It’s a brand new day at Nina Ricci. The French fashion house, founded in 1932, announced today the appointment of Rushemy Botter and Lisi Herrebrugh as the brand’s new creative directors, effective immediately. Botter and Herreburgh will oversee Nina Ricci ready-to-wear, showing their first collection for the house during the pre-fall 2019 season. They will then make their official Paris Fashion Week debut in March 2019.
A press release sent out by the brand described the new designers as having a “hedonist and fashion-forward design expertise” with “a poetic and playful yet architectural and grounded approach to silhouette.”
“I am very happy to welcome Rushemy and Lisi,” said Nina Ricci’s new general manager, Charlotte Tasset. “Their universe expresses a passionate force, a sincerity and an extraordinary boldness deeply rooted in their time. Mixed with the natural sweetness and poetry present in their vision, this unique creative spirit will give birth to a new Nina Ricci woman.”
Although they are not yet household names, the young Antwerp-based design duo is highly celebrated in fashion circles, having made the finals of this year’s LVMH Prize for Young Designers with their menswear brand, Botter.
The pair, and their fledgling menswear brand, will be relocating to Paris next month to begin their transformation of Nina Ricci in earnest. And if their past work is any indication, what a transformation it will be!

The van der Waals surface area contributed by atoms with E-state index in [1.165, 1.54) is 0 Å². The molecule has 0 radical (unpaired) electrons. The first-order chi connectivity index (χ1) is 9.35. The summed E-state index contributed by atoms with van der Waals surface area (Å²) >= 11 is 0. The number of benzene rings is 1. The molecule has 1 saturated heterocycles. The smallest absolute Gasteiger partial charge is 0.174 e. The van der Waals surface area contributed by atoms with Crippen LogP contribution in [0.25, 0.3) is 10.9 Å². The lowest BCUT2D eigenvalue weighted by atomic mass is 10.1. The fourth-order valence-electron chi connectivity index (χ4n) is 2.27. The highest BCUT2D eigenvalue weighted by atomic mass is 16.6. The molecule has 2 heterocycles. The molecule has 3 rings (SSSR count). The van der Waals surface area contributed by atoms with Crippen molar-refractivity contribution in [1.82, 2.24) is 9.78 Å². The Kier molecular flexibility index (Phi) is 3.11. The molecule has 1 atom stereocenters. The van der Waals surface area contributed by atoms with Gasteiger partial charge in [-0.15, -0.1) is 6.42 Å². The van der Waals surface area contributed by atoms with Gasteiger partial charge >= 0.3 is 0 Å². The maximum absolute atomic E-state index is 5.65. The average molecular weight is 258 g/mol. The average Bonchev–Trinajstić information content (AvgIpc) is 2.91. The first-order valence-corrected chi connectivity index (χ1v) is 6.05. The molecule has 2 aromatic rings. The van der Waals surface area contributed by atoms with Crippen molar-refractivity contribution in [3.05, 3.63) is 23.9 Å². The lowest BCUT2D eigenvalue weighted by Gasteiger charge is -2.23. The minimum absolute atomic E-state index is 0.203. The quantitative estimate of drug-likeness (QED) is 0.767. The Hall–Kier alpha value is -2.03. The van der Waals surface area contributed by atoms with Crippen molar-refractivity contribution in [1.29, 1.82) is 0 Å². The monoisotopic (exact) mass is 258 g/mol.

“We were looking for someone unique,” José Manuel Albesa, president of brands, markets and operations at Puig, the Spanish fragrance and fashion group that owns Nina Ricci, told WWD. “They did some sketches to show their vision for the brand, and I was really amazed because it was not an evolution, it was a revolution.”
It’s a brilliant move on Puig’s part, assuming they can follow through and empower their new designers to create the kind of work they have shown themselves to be capable of at Botter. Nina Ricci has struggled in recent years despite the best efforts of some very talented designers, including Guillaume Henry, who left the brand in March of this year. After great success at Carven, Henry was never really able to hit his stride at Nina Ricci, perhaps because he was never allowed to by the powers that be.
“We have been perhaps too shy with Nina Ricci,” admitted Albesa. “You cannot neglect your heritage, but you have to adapt to the changes. And fashion has changed so much in the last years that perhaps we were quite conservative in respecting and protecting this heritage.”
For their part, Botter and Herrebrugh seem excited by the possibilities the future holds. “We are very honored to be a part of this fantastic project,” they said, via press release. “We feel very inspired by the fresh and subtle codes that make Nina Ricci such a beautiful ode to femininity. We aim to create a new spirit, a spirit of our times: effortless, sophisticated and strong.”
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